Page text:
A few glitches mar early voting in Salt Lake City
Deseret Morning News, 07 November 2006
Early voters on Election Day faced severe glitches in Utah County and less dramatic problems in Salt Lake County.
Voters in more than 30 polling locations couldn't cast ballots early in the morning because of a problem with the state's new electronic voting system.
Election officials created a temporary solution and urged inconvenienced voters to return.
From Lehi to Payson, a small calculator-sized device that encodes plastic voter cards malfunctioned in approximately 32 of 118 polling locations.
The county elections manual included a temporary solution for the problem, Utah County Clerk Kim Jackson said. One voting machine was converted into an encoder, fixing the problem for the rest.
County elections staffers worked over the phone with various poll managers to walk them through the fix. After that, the affected locations had just one machine encoding the ballots instead of two, and one less voting machine in operation, which would have slowed balloting.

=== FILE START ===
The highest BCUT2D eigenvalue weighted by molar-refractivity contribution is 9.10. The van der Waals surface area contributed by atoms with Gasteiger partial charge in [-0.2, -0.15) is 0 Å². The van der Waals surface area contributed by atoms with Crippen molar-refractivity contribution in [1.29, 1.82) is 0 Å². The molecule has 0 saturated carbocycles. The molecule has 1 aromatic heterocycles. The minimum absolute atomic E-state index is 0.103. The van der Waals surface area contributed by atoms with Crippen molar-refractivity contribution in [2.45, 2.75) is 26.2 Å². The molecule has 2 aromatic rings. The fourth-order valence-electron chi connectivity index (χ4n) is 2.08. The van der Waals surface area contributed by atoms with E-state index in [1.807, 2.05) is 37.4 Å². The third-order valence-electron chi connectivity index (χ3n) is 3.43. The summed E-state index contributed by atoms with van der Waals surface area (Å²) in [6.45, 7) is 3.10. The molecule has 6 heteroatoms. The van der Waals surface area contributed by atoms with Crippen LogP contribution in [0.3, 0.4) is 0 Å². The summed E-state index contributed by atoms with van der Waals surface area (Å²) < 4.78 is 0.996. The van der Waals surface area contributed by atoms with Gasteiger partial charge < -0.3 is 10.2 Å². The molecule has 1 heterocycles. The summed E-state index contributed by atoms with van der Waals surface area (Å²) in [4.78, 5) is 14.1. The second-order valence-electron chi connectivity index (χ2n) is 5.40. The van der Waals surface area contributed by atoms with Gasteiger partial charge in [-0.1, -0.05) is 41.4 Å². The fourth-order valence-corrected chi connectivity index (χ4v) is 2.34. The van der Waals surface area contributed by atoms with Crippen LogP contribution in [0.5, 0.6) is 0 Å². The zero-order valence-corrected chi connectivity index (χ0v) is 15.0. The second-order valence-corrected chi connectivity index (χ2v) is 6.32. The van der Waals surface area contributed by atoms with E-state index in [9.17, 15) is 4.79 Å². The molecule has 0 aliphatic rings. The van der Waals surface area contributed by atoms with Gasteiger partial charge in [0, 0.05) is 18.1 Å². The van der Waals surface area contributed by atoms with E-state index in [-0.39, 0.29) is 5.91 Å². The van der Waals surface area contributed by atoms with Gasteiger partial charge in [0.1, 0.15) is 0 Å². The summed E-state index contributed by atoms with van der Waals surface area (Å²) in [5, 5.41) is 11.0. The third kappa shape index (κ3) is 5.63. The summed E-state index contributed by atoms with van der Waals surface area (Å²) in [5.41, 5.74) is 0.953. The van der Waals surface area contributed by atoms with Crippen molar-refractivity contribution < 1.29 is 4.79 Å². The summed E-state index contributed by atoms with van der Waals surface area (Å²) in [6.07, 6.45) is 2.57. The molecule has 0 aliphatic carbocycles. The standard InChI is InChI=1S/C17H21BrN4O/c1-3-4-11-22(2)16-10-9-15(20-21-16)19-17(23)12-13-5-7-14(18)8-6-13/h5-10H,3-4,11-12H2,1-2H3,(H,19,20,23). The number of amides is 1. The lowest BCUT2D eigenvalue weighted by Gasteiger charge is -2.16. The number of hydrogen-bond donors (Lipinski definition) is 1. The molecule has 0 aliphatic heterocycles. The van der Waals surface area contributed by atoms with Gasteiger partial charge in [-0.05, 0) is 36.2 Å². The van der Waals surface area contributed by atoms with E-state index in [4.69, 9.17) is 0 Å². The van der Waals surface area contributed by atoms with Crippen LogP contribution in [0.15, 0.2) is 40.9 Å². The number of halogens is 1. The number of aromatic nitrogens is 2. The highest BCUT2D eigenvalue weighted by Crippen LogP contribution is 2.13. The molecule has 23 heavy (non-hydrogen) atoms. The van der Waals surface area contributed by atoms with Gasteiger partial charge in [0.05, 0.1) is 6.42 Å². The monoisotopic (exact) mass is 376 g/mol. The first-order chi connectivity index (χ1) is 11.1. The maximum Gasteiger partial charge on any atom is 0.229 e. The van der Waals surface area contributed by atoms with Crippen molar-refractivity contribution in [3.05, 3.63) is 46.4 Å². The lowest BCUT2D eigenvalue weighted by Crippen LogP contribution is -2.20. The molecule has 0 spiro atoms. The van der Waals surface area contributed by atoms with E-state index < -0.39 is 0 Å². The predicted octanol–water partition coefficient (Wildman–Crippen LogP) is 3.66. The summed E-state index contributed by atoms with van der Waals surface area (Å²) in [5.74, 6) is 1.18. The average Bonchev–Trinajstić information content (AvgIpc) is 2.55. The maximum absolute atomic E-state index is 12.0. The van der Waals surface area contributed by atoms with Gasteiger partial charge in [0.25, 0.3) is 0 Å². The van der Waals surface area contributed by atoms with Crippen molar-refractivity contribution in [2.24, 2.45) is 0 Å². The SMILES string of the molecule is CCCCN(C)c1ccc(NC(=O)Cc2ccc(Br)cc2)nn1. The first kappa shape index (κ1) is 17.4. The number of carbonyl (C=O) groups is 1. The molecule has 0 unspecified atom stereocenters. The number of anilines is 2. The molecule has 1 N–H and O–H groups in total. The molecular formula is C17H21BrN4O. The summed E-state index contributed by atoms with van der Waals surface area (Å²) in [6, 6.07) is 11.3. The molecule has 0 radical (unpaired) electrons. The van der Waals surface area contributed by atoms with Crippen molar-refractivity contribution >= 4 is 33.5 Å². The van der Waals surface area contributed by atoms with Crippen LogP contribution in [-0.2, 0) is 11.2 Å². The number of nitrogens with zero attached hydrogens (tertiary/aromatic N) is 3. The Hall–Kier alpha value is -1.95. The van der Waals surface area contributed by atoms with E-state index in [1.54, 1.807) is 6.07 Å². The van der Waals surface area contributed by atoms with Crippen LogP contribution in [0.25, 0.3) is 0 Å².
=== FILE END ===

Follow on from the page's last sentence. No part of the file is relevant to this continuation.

Jackson said the crew was working with the system supplier, Diebold Elections Systems, to determine what went wrong.
Lt. Gov. Gary Herbert told KSL Radio that the encoding machines were programmed incorrectly. Jackson called the statement "premature."
"That's not accurate," Jackson said Tuesday morning. "If he's saying that, he's in error."
Jackson said Diebold hadn't determined what the problem was, but acknowledged programming could have been the cause.
"It may end up that way," he added, "but at this point we're still baffled about what caused this problem."
Elections officials began to field calls at 7 a.m., as soon as the polls opened. Jackson said the temporary fix was in place at most locations by 8:30 a.m.